Just because a hotspot beacon is flashing doesn’t mean it should negatively affect the look and feel of your app. Semi-transparent designs with colors that compliment your product are enough to get the user’s attention without hurting your interface’s visual appeal and clarity.

#3. Use Hotspots to Hide Information

Good design doesn’t cognitively overload the user. If you have a product that needs to communicate a lot of information, you can hide it behind hotspots that trigger tooltips or links to other areas. This process helps the design feel uncluttered and provides a clear path for users to navigate the product.

Summary 

Hotspots are an underutilized UX pattern that is excellent for user onboarding. While products should be designed to be as intuitive and straightforward as possible, most users will benefit from a bit of guidance. 

You can use hotspot beacons for various user onboarding purposes, such as semi-guided tours. Additionally, you can overlay them across images and interfaces to prompt users to select desirable actions or offer them a path to access additional information or links.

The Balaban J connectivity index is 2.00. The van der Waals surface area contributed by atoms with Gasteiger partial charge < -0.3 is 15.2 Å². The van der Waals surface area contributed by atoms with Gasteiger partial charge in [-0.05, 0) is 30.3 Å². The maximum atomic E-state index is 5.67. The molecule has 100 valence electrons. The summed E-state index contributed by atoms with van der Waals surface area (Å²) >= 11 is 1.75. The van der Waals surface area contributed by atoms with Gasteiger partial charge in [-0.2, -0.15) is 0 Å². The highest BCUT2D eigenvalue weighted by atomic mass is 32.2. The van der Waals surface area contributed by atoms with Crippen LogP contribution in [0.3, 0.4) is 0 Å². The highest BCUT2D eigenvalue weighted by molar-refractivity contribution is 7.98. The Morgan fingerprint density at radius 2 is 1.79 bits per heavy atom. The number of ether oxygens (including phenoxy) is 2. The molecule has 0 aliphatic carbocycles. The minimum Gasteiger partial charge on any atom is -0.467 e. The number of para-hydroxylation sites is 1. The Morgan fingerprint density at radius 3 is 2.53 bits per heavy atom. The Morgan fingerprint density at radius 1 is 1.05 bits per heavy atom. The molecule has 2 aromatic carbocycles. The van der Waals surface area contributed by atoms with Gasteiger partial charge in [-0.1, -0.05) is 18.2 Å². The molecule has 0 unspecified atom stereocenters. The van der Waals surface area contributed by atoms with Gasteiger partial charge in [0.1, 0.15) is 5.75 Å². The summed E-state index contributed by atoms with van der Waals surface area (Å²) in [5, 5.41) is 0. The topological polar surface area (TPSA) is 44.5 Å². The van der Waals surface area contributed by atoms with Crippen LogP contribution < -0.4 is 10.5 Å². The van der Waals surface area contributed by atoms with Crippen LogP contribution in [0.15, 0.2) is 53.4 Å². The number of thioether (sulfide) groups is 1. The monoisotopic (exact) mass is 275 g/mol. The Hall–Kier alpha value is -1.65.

One of the best aspects of hotspots is their subtlety. While they do grab the user’s attention, they don’t clutter up the screen or detract from the overall product design.

At their best, hotspots are something that helps guide users without them explicitly noticing. So, when you want to help your users get to grips with your product, consider using these effective UX patterns for semi-guided tours that will help them realize the value of your product.